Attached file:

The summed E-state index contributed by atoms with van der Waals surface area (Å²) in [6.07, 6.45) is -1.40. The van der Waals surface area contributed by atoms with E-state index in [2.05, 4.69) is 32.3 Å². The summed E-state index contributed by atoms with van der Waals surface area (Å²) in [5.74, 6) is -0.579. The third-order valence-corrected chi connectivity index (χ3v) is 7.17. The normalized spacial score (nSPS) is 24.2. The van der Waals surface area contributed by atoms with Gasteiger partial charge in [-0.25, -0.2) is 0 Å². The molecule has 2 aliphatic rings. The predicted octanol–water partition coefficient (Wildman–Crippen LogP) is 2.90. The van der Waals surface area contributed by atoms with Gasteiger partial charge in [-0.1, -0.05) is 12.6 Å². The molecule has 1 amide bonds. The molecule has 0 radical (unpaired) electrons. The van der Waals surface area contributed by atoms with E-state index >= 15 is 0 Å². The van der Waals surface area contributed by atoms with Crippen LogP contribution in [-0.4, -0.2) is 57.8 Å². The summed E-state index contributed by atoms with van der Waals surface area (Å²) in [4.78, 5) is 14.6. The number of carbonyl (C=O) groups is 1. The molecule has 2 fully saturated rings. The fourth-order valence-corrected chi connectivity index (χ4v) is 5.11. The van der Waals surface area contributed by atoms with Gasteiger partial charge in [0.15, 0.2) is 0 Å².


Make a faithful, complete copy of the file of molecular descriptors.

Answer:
The summed E-state index contributed by atoms with van der Waals surface area (Å²) in [6.07, 6.45) is -1.40. The van der Waals surface area contributed by atoms with E-state index in [2.05, 4.69) is 32.3 Å². The summed E-state index contributed by atoms with van der Waals surface area (Å²) in [5.74, 6) is -0.579. The third-order valence-corrected chi connectivity index (χ3v) is 7.17. The normalized spacial score (nSPS) is 24.2. The van der Waals surface area contributed by atoms with Gasteiger partial charge in [-0.25, -0.2) is 0 Å². The molecule has 2 aliphatic rings. The predicted octanol–water partition coefficient (Wildman–Crippen LogP) is 2.90. The van der Waals surface area contributed by atoms with Gasteiger partial charge in [-0.1, -0.05) is 12.6 Å². The molecule has 1 amide bonds. The molecule has 0 radical (unpaired) electrons. The van der Waals surface area contributed by atoms with E-state index >= 15 is 0 Å². The van der Waals surface area contributed by atoms with Crippen LogP contribution in [-0.4, -0.2) is 57.8 Å². The summed E-state index contributed by atoms with van der Waals surface area (Å²) in [4.78, 5) is 14.6. The number of carbonyl (C=O) groups is 1. The molecule has 2 fully saturated rings. The fourth-order valence-corrected chi connectivity index (χ4v) is 5.11. The van der Waals surface area contributed by atoms with Gasteiger partial charge in [0.15, 0.2) is 0 Å².